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Shrouded in mystery - The Relic Master'

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Historical novel features cutting satire, compelling narrative

Christopher Buckley is a veteran of the best-seller lists, known for quirky works of wit and intelligence that take on the nuts and bolts of American government works such as 'Thank You For Smoking,' 'God is My Broker' and 'Boomsday' that are sharply satirical and wildly funny.

But Buckley's latest offering finds him traveling farther outside the Beltway than ever before, leaving the machinations of Washington D.C. far behind in terms of both space and time.

'The Relic Master' (Simon & Schuster, $26.95) takes us to 16th century Europe the year 1517 to be exact. Dismas is the titular relic Master; his job is to procure authentic religious relics and artifacts for wealthy benefactors. His primary clients are Frederick the Wise, Elector of Saxony, and Albrecht of Mainz soon to be a cardinal. The two men could not be more different Frederick is protecting the rogue theologian Martin Luther from the wrath of the Pope on principle, while Albrecht is simply looking to find any way possible to gain more power.

Frederick has assembled a collection second only to that of Rome itself, doing so out of a pure fascination with the religious power of the pieces. Albrecht, on the other hand, is a morally questionable fellow who seeks more and more relics so that he might find ways to make more money through the sale of indulgences a dubious practice in which people might buy their way out of years to be spent in Purgatory.

When Albrecht's demands for bigger and better relics prove to be too much, Dismas hatches a plan with his good friend Nars (the German painter Albrecht Durer 'Nars' is short for 'Narcissus' for reasons that rapidly become abundantly clear) to manufacture a counterfeit relic a forgery of Jesus Christ's burial shroud. Due to some questionable decisions by both Dismas and Durer, however, their ruse is discovered.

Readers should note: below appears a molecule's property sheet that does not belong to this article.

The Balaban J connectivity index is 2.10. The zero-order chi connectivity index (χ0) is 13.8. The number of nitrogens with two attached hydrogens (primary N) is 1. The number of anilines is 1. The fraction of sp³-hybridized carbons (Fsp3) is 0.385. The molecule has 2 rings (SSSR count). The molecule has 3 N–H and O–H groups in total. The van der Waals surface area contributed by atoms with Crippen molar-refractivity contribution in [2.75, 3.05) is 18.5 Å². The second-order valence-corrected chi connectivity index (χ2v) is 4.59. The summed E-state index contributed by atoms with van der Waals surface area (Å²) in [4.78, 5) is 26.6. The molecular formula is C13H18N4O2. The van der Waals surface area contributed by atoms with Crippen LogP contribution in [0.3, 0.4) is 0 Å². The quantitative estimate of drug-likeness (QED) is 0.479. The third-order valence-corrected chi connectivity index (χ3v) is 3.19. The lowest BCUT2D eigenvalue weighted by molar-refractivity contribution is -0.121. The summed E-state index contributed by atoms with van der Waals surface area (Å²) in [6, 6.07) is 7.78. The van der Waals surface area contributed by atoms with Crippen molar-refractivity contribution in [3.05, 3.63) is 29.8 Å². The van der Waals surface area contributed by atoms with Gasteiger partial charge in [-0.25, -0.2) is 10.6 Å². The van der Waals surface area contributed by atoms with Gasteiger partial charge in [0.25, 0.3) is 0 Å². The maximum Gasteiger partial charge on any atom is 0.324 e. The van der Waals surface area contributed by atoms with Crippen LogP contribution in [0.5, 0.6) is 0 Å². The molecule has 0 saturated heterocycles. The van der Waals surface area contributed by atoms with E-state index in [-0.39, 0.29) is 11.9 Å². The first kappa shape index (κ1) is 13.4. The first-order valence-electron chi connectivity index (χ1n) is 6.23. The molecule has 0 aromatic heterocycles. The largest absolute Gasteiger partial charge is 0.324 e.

Their punishment? To steal the real burial cloth known as the Shroud of Chamberay and hand it over to Albrecht. Accompanied by a quartet of deadly German mercenaries, Dismas and Durer are dispatched to procure Europe's most celebrated religious relic. Along the way, they encounter mad and lustful noblemen and brilliant apothecariesand they soon discover that they might not be alone in their desire to translate the shroud into other hands.

The subject matter of 'The Relic Master' is a clear departure for Buckley, yet the standard features of his work the meticulous research, the attention to detail, the cutting satire and the biting wit are all present in abundance. It's a wonderful exploration of a particularly tumultuous time in history religious history in particular rendered with the same thorough observation that makes Buckley's takes on contemporary history so engaging.

Dismas is a fascinating character, one generated almost entirely from Buckley's imagination, yet he fits perfectly into this long-ago landscape. He stands alongside real-life historical figures and establishes relationships that are striking in their genuineness. Those relationship dynamics combine with a rich understanding of history and a breakneck narrative pace to create a novel that is truly exceptional.

There's no doubt that the 16th century was a dark time; the fracturing nature of the church meant that men lacking in morality were easily able to ascend the ranks. These men up to and including Pope Leo X himself had no problem using their sizeable power for the purposes of vengeance and/or personal gain. While Buckley never shies away from that darkness indeed, he mostly confronts it head on he still manages to mine the circumstances for humor. Sure, more often than not, it is gallows humor, but it is humor nevertheless.

The story of Dismas and company makes for a thoroughly enthralling narrative. Buckley's grasp of the history is unquestioned, but it is his creativity in filling in the gaps that truly makes 'The Relic Master' soar. The end result is part caper and part satire, part love story and part adventure - a tale that feels both fantastic and feasible. It might be a new direction for Buckley, but there's no doubt that he knows exactly where he's going.

Last modified on Wednesday, 09 December 2015 00:45

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